Your Hands

Your hands. Ever since I went to visit you in the hospital last week, your hands are all I think about. Your perfect, beautiful hands. As I touched and caressed your hands, I felt your pulse and how alive you made me feel, and I realized that your hands speak volumes about your soul.

From the day a baby is born, every parent announces the birth of his child and lets everyone know that he has ten fingers and ten toes. You, Joey, your parents’ firstborn, were no different. I can only imagine the joy in your parents’ faces when they saw the five fingers on each little hand and the thoughts of what would unfold in your life because of your handiwork.

You see, your hands symbolized what you became to those who knew you: artist, musician, mathematician, scientist, and origamist.

The first time that I saw your artwork, it left me flabbergasted. Your drawings: detailed and realistic. Your paintings: abstract and colorful. As you know, I always wanted you to paint me a piece, but I knew you were too busy and too popular to create a work for me. I can’t help but smile and laugh out loud every time Mrs. Guarino and I “discussed” who would be the lucky recipient of your artwork. I had to remind her that I asked you first, but you, of course, had the best answer: “I have too many requests. You will have to wait your turn.”

In all seriousness, though, it was your hands that created all of those pieces. Your hands, as an extension of your vision, created artwork that rivals professional artists’ works.

But those hands of yours didn’t stop there. No. Your music touched our lives as well. No matter how tired or how difficult it was to play your violin, you never disappointed. I loved listening to the videos of your performances only wishing that I would have known you sooner to attend a recital. And once again, your hands. Every finger pressed the right string at the right time, and every stroke of the bow moved succinctly with the rhythm of the piece you chose to play.

As one revels in your artistic and musical talents, how could I, your fourth grade enrichment teacher, make no mention of your talents in the classroom? Whether completing math problems for competition or creating solar cars for your science project with “the boys”, you used your hands once again as an extension of your ideas and your knowledge. You could complete math problems with a quickness that could beat middle schoolers, and you put together pieces of a solar car kit with other materials to test the sun’s energy. And thank heavens you were a part of that team because Lord knows you kept them focused on the final product. Sometimes I wondered if your hands held an invisible wand that magically made all the boys in class want to study more and work harder just because you were present.

Of course, everyone knows that you were, and will always be, the origami super star. Your hands created folds on paper that none of us could envision quite like you. I think back to the first time I saw one of your origami pieces. How could I talk science when I saw your folded art opening and closing as if it was a natural thing to do to a piece of paper? Your friends loved your origami art, and your works inspired them to replicate and try new techniques. All because of your hands.

Joey, you were, and are, an inspiration. You had an unparalleled spirit and a passion for doing the best that you had each and everyday, no matter what the circumstance. That, is what made you such a great friend. You never judged, you never ridiculed, you never insulted. You just lived and loved life. And because of your spunk and zest for life, your friends felt better and laughed more. They tried a little harder and learned more. They learned that no matter the battle, their inner strength can overcome.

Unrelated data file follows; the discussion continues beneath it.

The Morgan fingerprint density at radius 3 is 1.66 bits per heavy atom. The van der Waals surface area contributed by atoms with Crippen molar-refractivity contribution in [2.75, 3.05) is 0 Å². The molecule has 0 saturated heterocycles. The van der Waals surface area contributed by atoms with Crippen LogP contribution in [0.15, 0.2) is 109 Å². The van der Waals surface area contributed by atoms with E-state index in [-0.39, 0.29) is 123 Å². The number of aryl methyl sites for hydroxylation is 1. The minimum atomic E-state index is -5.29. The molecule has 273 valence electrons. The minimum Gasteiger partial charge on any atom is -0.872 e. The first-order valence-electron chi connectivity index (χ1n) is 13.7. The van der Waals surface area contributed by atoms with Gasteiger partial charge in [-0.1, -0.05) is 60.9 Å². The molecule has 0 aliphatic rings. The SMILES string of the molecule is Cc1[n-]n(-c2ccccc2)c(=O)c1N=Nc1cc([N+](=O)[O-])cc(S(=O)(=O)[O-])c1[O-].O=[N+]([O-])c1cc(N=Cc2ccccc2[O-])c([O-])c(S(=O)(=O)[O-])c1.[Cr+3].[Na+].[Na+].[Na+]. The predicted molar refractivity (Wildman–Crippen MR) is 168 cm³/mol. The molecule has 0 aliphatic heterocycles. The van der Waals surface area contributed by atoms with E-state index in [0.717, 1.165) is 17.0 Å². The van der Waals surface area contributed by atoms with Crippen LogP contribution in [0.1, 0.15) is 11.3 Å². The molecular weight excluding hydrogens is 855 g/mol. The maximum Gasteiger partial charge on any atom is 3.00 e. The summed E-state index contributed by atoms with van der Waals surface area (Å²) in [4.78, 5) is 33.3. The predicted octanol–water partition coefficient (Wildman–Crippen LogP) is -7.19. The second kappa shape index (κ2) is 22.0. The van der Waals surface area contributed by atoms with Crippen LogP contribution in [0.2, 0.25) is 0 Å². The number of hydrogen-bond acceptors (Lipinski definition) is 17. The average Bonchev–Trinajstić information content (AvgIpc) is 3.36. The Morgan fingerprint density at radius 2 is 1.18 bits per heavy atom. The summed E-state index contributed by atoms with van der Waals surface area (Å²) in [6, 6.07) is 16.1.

As that horrible illness raged on in your body, I always knew that you were feeling fine when you brought your sass to class. You see, most teachers wouldn’t want someone to speak his mind like you spoke yours. I, however, LOVED to hear it. It was my comfort because I knew that you were having a good day. I loved sharing “sassy pants” moments with you because those moments told me that you were alive and well, and nothing could stop you from sharing your gifts with us. And on days when I wasn’t sure if you could make it to science, my own selfish comfort came in the form of reaching out my own hands and visiting you in the morning for a hug.

So why do I keep on bringing up hands? God has blessed us with talents and gifts, and it is through us that His handiwork is completed. Joey, you completed His handiwork in ways that even the oldest among us hasn’t ever experienced. You completed His handiwork with more strength, stamina, passion, and love than even the most talented and gifted among us has completed. Your handiwork reflects your spirit, and we know that your spirit lives on in the works you created and the lives you touched. We, in turn, reach out our hands in glory and praise to Him for the gift He gave us. You, Joey, are the gift.

I conclude with words that my husband spoke at our own baby’s funeral mass only three years ago:

With your spirit now among us, it is impossible to deny God’s love and mercy. Your family and friends believe, beyond all doubt, that although your life on earth is finished, your mission has only just begun. Because God reserves his early selections only for the most worthy; and He has chosen you because you are able, and because He has very important work for you to do.

May you rest in peace and may we remember that we can use our hands to reach out to each other in times of despair and hope, and may we raise our hands to Him in thanksgiving for the blessing and gift that was our sweet Joey.